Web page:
Steve K.: There’s no more powerful feeling, at least for me, than making people laugh. When I was given the opportunity to start a theatre company in New York, I convinced my two actor-partners that in order to stand out from the rest of the crowded Off-Off Broadway market, our theatre should be completely devoted to comedy. Thus, Manhattan Punch Line was born. But having started a comedy theatre, I quickly realized that nobody really knew how the damn thing worked. Why were there laughs on Thursday, but none on Sunday? So, I became obsessed with trying to understand how comedy works, why it works, what’s going on when it doesn’t work, and what the hell you could do to fix it. The rest, as they say, is . . .

Q: …History? Ha ha. So then, why is comedy so important in storytelling, especially in drama?

Steve K.: Comedy is the art of telling the truth about humans. Drama may help us dream about what we could be, but comedy helps us live with who we are. Even the darkest dramas contain the seeds of comedy.  No one would argue that Manchester by the Sea was dark and dramatic, but the nephew, begging his uncle to stay for dinner so he could have a chance to bang his girlfriend? Comic.

Q: From your experience, what is your number one most overlooked piece of advice to those in the industry?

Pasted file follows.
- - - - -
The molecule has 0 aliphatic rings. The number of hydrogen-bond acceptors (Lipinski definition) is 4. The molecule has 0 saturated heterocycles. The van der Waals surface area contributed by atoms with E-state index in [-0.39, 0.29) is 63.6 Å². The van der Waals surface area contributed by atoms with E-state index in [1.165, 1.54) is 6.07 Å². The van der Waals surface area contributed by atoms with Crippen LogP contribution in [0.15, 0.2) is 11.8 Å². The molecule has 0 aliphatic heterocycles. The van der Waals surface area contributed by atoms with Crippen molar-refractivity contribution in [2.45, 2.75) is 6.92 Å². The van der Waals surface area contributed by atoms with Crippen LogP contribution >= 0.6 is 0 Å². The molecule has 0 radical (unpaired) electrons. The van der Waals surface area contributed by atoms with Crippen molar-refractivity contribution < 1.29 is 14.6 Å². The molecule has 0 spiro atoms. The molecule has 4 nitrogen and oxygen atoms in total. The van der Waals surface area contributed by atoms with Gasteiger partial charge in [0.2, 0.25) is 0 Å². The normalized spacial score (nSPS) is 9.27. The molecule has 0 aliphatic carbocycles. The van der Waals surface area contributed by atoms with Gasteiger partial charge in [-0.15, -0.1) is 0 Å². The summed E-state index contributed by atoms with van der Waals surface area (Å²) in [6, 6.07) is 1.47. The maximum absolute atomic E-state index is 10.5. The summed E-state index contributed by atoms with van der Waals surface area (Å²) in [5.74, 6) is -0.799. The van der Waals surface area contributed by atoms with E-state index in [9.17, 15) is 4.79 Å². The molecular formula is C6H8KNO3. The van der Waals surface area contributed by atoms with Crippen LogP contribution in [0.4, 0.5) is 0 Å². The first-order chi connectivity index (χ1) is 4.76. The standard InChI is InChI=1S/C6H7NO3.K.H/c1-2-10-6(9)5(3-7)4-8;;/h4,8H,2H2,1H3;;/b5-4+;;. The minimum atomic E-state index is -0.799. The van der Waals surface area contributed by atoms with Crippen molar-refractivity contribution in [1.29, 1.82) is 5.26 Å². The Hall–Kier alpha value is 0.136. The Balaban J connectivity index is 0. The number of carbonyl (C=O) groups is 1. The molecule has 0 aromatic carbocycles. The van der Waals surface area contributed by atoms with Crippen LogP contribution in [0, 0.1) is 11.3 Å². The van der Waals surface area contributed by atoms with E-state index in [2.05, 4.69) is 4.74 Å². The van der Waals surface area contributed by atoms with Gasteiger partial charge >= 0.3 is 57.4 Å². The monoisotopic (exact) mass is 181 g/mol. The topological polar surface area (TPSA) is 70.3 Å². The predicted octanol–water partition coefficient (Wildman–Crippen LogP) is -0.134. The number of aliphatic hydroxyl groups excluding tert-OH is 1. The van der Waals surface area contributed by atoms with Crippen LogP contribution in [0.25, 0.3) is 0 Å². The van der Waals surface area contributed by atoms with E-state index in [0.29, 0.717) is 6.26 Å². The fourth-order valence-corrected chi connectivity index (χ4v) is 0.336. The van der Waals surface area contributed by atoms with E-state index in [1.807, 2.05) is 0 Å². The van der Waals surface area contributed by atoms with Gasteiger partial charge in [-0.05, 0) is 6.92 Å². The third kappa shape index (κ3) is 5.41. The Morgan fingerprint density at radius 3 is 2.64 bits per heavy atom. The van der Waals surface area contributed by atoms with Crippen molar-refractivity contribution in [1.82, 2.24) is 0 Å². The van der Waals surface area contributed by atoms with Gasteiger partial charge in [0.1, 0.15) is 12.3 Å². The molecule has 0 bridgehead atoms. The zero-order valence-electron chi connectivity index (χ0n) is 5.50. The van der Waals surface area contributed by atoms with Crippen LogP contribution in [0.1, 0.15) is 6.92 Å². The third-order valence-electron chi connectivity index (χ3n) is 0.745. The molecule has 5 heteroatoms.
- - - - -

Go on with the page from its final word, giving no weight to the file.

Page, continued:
Ellen S.: To cut the first 10 pages. Start your script on the money! You do not need most of that exposition and backstory. Revise those pages down to two or less—even better cut them completely. Believe me I have a hard time following this dictate myself, but I make myself do it –it really does make the script better and forces you to convey your information in more interesting and effective ways.

Steve K.: The number one most overlooked piece of advice? Well, if I mention it now, aren’t I just admitting that no one pays any attention to it when I say it? Well, I could tell you, but you’d just ignore it anyway. I can tell you the most valuable piece of advice I give to writers, directors, actors, and producers. And that is that there is a difference between funny and comic. Funny is whatever make you laugh. If you’re laughing at it, to you, it’s funny. Period. End of discussion. On the other hand, if you’re not laughing at it, no matter how big a rave it got on Deadline Hollywood, to you, it’s not funny. Because funny is subjective. What’s funny to me might not be funny to you. But comedy is an art. It’s the art of telling the truth, and specifically, telling the truth about people. To chase after jokes is often a losing proposition (I’m looking at you, failed big-budget comedy), since our sense of humor is subjective. But if you write the truth about characters (Dorothy Parker’s formula was having a sharp eye and a wild mind) struggling in situations beyond their ability, yet never giving up, the humor will be there, the comedy will come. Don’t focus on jokes; focus on character.

The EIACE’s webinar series begins on July 27th. To sign up and stay informed with the conferences, seminars, and services the EIACE will be offering, please check out their website at: http://www.eiace.org/events

Roe Moore

Script Supervisor / Screenwriter

Originally from Aurora, CO, Roe Moore is a script supervisor, screenwriter, and emerging director based in Los Angeles, CA. She has worked on commercials, film, and television shows. Her favorite number is 2 and she loves dachshunds. More can be found on her website: www.RoeMoore.com.